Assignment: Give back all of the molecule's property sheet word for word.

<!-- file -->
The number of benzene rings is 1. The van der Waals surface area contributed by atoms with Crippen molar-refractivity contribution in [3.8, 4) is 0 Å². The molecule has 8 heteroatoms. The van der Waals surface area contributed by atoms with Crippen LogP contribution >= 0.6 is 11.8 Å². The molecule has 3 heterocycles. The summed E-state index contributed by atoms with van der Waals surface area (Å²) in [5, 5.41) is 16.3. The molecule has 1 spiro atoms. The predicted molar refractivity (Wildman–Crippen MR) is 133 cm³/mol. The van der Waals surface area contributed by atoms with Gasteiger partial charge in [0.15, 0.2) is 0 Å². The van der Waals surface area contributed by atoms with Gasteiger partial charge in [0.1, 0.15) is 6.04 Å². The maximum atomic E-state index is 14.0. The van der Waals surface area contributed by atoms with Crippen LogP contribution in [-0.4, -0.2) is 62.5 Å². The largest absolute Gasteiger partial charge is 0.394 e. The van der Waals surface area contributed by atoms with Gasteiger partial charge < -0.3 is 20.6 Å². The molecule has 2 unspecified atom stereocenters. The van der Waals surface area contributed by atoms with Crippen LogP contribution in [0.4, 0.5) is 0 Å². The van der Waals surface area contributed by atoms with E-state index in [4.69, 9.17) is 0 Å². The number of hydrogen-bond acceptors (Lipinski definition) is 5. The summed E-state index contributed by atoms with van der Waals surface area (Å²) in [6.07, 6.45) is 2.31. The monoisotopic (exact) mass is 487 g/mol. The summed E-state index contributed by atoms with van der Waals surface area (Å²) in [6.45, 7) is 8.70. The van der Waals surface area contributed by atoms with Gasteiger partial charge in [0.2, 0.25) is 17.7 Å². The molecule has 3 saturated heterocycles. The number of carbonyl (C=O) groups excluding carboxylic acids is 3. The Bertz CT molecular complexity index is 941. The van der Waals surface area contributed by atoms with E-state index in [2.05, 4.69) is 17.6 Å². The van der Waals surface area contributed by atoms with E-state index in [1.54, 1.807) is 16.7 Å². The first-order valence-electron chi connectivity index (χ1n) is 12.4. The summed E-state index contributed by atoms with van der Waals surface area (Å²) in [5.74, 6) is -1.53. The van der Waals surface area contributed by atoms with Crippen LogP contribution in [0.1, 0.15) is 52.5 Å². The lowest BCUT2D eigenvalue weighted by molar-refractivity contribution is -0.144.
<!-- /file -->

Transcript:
The number of benzene rings is 1. The van der Waals surface area contributed by atoms with Crippen molar-refractivity contribution in [3.8, 4) is 0 Å². The molecule has 8 heteroatoms. The van der Waals surface area contributed by atoms with Crippen LogP contribution >= 0.6 is 11.8 Å². The molecule has 3 heterocycles. The summed E-state index contributed by atoms with van der Waals surface area (Å²) in [5, 5.41) is 16.3. The molecule has 1 spiro atoms. The predicted molar refractivity (Wildman–Crippen MR) is 133 cm³/mol. The van der Waals surface area contributed by atoms with Gasteiger partial charge in [0.15, 0.2) is 0 Å². The van der Waals surface area contributed by atoms with Gasteiger partial charge in [0.1, 0.15) is 6.04 Å². The maximum atomic E-state index is 14.0. The van der Waals surface area contributed by atoms with Crippen LogP contribution in [-0.4, -0.2) is 62.5 Å². The largest absolute Gasteiger partial charge is 0.394 e. The van der Waals surface area contributed by atoms with Gasteiger partial charge < -0.3 is 20.6 Å². The molecule has 2 unspecified atom stereocenters. The van der Waals surface area contributed by atoms with Crippen LogP contribution in [0.4, 0.5) is 0 Å². The van der Waals surface area contributed by atoms with E-state index in [4.69, 9.17) is 0 Å². The number of hydrogen-bond acceptors (Lipinski definition) is 5. The summed E-state index contributed by atoms with van der Waals surface area (Å²) in [6.07, 6.45) is 2.31. The monoisotopic (exact) mass is 487 g/mol. The summed E-state index contributed by atoms with van der Waals surface area (Å²) in [6.45, 7) is 8.70. The van der Waals surface area contributed by atoms with Gasteiger partial charge in [0.2, 0.25) is 17.7 Å². The molecule has 3 saturated heterocycles. The number of carbonyl (C=O) groups excluding carboxylic acids is 3. The Bertz CT molecular complexity index is 941. The van der Waals surface area contributed by atoms with E-state index in [2.05, 4.69) is 17.6 Å². The van der Waals surface area contributed by atoms with E-state index in [1.54, 1.807) is 16.7 Å². The first-order valence-electron chi connectivity index (χ1n) is 12.4. The summed E-state index contributed by atoms with van der Waals surface area (Å²) in [5.74, 6) is -1.53. The van der Waals surface area contributed by atoms with Crippen LogP contribution in [0.1, 0.15) is 52.5 Å². The lowest BCUT2D eigenvalue weighted by molar-refractivity contribution is -0.144.